3. China.


2) Complete the sentences with the following words. Conjugate the verbs if necessary.

feat  *  to hit rock bottom  *  host  *  leisure  *  to cheer  *  medal table  *  usual suspects *  to fund  *  facility  *  to soften

1. Prices ______: they can’t get any cheaper. 2. If you invite your friends to dinner, you are the ______ and your friends are the guests. 3. Who ate all the chocolate biscuits? The ______ are Jack and Jill: they love chocolate. 4. We came to the stadium ______ our team – we want them to win! 5. A ______ is an extraordinary, very difficult act. 6. You are too critical in this letter. Rewrite it, and try ______ your language. 7. A school is an educational ______. 8. You can’t work all day! You need some ______ too. 9. I have a great idea for a startup, but I have no money. I need somebody ______ it. 10. A ______ is a list of countries ordered by the numbers of medals won.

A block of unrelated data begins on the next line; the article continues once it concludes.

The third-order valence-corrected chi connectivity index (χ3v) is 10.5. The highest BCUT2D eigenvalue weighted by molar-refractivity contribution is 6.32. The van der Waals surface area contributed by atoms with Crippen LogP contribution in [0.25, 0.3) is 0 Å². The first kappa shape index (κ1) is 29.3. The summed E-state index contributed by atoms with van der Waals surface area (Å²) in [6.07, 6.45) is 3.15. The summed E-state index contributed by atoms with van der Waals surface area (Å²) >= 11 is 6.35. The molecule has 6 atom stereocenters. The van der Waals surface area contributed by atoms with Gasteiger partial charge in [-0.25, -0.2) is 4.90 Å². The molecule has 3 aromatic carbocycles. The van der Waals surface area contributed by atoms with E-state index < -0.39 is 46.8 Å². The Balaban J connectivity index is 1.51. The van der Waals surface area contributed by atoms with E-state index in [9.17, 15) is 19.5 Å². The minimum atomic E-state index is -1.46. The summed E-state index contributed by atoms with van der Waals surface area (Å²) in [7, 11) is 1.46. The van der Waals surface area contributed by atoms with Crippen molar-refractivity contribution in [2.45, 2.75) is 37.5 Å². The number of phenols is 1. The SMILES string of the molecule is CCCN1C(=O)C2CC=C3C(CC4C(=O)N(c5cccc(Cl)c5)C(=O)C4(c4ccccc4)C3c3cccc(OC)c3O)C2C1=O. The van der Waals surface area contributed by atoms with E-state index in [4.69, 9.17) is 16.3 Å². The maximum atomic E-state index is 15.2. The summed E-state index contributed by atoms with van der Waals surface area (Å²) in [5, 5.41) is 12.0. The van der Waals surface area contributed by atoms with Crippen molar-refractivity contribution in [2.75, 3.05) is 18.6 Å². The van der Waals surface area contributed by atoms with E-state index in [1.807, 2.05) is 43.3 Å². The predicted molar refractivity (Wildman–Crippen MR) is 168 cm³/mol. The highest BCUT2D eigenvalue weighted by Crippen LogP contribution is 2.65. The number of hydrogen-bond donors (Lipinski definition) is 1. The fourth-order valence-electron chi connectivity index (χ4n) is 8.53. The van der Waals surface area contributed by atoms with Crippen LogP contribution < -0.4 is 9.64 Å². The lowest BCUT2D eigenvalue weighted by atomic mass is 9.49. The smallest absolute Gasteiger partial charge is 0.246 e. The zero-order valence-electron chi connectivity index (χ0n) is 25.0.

GRAMMAR – Cardinal and ordinal numbers

3)  Complete the table writing the numbers, first as cardinal numbers, then as ordinal numbers.

Ordinal numbers

Cardinal numbers
















4) Did you follow the Summer Olympics? Was there a specific moment or an event that you liked? Or was there an athlete that impressed you? Share your impressions and thoughts. (60-80 words)

5)  Write about a sport that you practice or that you enjoy watching. Why do you like it? (60-80 words)

6) Do some research to find out why a nation wins more medals than usual when it hosts the Olympic Games. (60-80 words)


(Carlo Dellonte)

(Image credits: US Army, flickr e JuliaC2006, flickr)